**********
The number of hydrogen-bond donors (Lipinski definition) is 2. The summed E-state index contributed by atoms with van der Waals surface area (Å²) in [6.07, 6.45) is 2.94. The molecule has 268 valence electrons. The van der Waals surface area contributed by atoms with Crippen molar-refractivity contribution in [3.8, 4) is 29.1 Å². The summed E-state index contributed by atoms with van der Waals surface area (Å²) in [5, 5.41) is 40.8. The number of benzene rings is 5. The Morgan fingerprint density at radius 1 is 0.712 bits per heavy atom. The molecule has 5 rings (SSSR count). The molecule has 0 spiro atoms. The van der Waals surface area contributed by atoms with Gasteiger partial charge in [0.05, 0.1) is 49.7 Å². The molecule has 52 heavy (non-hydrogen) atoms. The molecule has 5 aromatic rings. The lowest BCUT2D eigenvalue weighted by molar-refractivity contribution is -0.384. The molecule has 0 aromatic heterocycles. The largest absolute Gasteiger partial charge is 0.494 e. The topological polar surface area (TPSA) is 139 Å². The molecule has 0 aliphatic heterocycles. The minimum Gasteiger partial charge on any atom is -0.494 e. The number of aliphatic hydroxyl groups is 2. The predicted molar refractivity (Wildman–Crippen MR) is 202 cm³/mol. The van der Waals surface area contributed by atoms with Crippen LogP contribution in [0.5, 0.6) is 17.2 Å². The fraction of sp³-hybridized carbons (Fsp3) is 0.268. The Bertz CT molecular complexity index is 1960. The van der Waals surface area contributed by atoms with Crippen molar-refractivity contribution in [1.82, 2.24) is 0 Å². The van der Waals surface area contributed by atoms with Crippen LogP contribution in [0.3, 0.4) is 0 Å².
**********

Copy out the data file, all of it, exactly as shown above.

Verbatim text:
The number of hydrogen-bond donors (Lipinski definition) is 2. The summed E-state index contributed by atoms with van der Waals surface area (Å²) in [6.07, 6.45) is 2.94. The molecule has 268 valence electrons. The van der Waals surface area contributed by atoms with Crippen molar-refractivity contribution in [3.8, 4) is 29.1 Å². The summed E-state index contributed by atoms with van der Waals surface area (Å²) in [5, 5.41) is 40.8. The number of benzene rings is 5. The Morgan fingerprint density at radius 1 is 0.712 bits per heavy atom. The molecule has 5 rings (SSSR count). The molecule has 0 spiro atoms. The van der Waals surface area contributed by atoms with Gasteiger partial charge in [0.05, 0.1) is 49.7 Å². The molecule has 52 heavy (non-hydrogen) atoms. The molecule has 5 aromatic rings. The lowest BCUT2D eigenvalue weighted by molar-refractivity contribution is -0.384. The molecule has 0 aromatic heterocycles. The largest absolute Gasteiger partial charge is 0.494 e. The topological polar surface area (TPSA) is 139 Å². The molecule has 0 aliphatic heterocycles. The minimum Gasteiger partial charge on any atom is -0.494 e. The number of aliphatic hydroxyl groups is 2. The predicted molar refractivity (Wildman–Crippen MR) is 202 cm³/mol. The van der Waals surface area contributed by atoms with Crippen LogP contribution in [0.5, 0.6) is 17.2 Å². The fraction of sp³-hybridized carbons (Fsp3) is 0.268. The Bertz CT molecular complexity index is 1960. The van der Waals surface area contributed by atoms with Crippen molar-refractivity contribution in [1.82, 2.24) is 0 Å². The van der Waals surface area contributed by atoms with Crippen LogP contribution in [0.3, 0.4) is 0 Å².